The woman knew that not a soul on this earth had any knowledge about her scarred childhood and her successful escape from the abyss. So clearly what this man said was poetic and nothing else. She replied, “Aren’t we all?”
The man smirked. “Yes. We all are. There is a strange, indescribable beauty in surviving. It is the example we set for ourselves that says that all around us, it is not as dark as we had thought.”
The woman had already stopped reading. This man was saying things nobody had ever said to her. She wanted to ask him his name when her finger felt the touch of another finger. A shiver ran all over her, but the voice calmed her in a weird manner. “Let me show you this.” He picked up a board that had the summary of the story. He took the woman’s finger and placed it at the beginning of a sentence. “Go on, read it.”
The woman had never been touched by a man in her life other than her father. She wondered how different the two touches were. The first one was a nightmare, and the second one, coming from a man she never knew, and coming after thirty weary years, felt like a dream she could have lived. It was a simple human touch. And it could make all the difference. A smile escaped from the corner of her lips without her permission. She read the few lines she was given – “And Crusoe…sets an example…of relentless effort…to…to survive…against all odds…and find hope…even when hope…is hard to find.”
She lifted her finger up and smiled. “So it is a not a sad ending.”
The man chortled and said, “You know why I revealed the ending to you?”
The woman asked, “Why?” not realizing her voice was almost a whisper now.
“Because now that you know everything’s going to be all right, you will read the book without that fear, without that doubt you were housing in your heart. You will read it believing that ‘no matter how ugly things turn, I know Crusoe will survive. Because I know how it ends.’ Isn’t it?”
The woman felt strange how her mind was like a clear piece of glass for this man. As if he could see through her the way she had always prayed someone would. She said in a low voice, “Did you read the ending first when you read this book?”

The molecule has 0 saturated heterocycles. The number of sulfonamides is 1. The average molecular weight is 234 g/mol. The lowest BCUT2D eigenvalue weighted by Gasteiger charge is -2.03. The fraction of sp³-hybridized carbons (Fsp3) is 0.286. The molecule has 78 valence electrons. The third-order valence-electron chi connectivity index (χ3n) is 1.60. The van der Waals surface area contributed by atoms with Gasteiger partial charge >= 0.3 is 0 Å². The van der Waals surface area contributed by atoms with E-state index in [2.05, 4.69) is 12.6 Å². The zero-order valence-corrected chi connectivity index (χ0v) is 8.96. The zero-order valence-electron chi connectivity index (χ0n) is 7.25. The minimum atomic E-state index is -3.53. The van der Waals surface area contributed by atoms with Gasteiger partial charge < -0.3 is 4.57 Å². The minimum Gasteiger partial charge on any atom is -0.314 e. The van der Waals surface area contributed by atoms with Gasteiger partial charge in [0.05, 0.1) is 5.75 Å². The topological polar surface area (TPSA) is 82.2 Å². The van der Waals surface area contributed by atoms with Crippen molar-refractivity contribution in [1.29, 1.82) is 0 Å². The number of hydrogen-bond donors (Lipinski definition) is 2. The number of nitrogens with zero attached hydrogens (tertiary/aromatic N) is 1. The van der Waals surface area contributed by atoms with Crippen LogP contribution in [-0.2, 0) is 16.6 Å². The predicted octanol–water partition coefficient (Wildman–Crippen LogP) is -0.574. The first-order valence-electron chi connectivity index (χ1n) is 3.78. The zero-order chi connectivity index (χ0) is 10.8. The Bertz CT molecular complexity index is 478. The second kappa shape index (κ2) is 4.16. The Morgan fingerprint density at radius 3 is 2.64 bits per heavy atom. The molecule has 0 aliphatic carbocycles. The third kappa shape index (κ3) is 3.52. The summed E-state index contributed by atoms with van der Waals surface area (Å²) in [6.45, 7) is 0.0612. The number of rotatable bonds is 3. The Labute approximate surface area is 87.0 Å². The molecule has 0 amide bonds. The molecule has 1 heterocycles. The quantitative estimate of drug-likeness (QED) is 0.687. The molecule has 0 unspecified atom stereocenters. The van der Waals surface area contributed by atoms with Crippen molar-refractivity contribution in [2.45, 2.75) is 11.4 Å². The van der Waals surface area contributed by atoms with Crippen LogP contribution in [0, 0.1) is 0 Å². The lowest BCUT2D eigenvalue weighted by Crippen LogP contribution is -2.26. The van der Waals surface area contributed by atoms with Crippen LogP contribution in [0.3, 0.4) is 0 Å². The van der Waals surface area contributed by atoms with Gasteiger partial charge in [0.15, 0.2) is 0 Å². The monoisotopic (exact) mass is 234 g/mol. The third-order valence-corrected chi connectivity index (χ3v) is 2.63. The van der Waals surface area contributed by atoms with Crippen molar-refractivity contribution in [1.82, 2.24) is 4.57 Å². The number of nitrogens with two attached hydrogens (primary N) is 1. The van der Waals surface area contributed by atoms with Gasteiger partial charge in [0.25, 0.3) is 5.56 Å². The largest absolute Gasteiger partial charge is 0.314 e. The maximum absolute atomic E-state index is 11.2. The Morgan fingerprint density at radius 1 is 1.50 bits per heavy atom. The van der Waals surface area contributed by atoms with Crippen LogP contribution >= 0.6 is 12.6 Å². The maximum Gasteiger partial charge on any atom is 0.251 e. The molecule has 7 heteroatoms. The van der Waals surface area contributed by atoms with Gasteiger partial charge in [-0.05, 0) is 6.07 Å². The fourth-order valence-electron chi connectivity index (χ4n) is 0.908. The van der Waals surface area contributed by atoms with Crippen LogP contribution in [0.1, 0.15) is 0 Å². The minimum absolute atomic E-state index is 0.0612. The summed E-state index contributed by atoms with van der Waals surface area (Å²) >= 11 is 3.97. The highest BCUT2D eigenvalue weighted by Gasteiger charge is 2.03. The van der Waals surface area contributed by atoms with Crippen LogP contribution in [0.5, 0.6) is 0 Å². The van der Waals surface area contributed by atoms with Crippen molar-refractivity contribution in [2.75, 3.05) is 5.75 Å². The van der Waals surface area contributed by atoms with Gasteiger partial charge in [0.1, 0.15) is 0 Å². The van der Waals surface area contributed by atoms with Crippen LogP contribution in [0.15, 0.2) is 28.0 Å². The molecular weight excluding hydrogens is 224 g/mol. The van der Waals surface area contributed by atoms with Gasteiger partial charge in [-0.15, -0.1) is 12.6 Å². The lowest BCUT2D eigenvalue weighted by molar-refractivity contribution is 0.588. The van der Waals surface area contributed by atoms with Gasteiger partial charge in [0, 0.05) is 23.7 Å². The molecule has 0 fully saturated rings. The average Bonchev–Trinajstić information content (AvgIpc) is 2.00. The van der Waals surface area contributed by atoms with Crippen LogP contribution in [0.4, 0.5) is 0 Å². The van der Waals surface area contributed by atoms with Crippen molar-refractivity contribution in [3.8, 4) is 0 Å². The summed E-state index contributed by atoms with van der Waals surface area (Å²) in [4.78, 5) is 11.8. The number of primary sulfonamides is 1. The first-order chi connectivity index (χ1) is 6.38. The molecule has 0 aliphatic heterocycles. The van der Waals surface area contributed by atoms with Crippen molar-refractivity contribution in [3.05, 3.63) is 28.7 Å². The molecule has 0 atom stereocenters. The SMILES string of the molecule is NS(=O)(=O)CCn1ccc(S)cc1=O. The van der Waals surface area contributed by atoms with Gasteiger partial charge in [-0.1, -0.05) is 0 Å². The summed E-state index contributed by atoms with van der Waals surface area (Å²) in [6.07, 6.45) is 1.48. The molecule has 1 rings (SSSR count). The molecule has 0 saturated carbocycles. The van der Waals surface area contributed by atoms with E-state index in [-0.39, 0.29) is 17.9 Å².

The man whispered, “I did not need to. I believed there would be light. You see, it does not matter how it ends. It matters how you find your light even amidst all the darkness that is offered to you. It’s a beautiful piece of art. Only a few are fortunate to master it. You are one of them. You just don’t realize it yet.”
The woman closed the book before her. She was frantically searching for words. She waved her hand, and a boy came running. “Finished, madam?”
“No, I will finish it later. I will issue it today for a week.” She turned towards the man and said, “Apologies, but we have not introduced ourselves yet.”
The boy said, “Who are you talking to? That man has already left madam.”
The woman was taken aback. He did not even say a word before leaving. That was strange. “Who is that man?” she asked. The boy smiled and replied, “I do not know his name, madam. He has never issued a book. He comes, reads and leaves. He has been coming to this library for the last ten years. It is the first time I saw him talk to someone here. He hardly talks.”
The woman asked, “Does he come here every day?”
“Almost every day, madam. We have all the Braille boards arranged for him in his usual place. He has read more books than people with eyesight have.”
“Oh, sorry madam I thought you already knew. He is blind too.”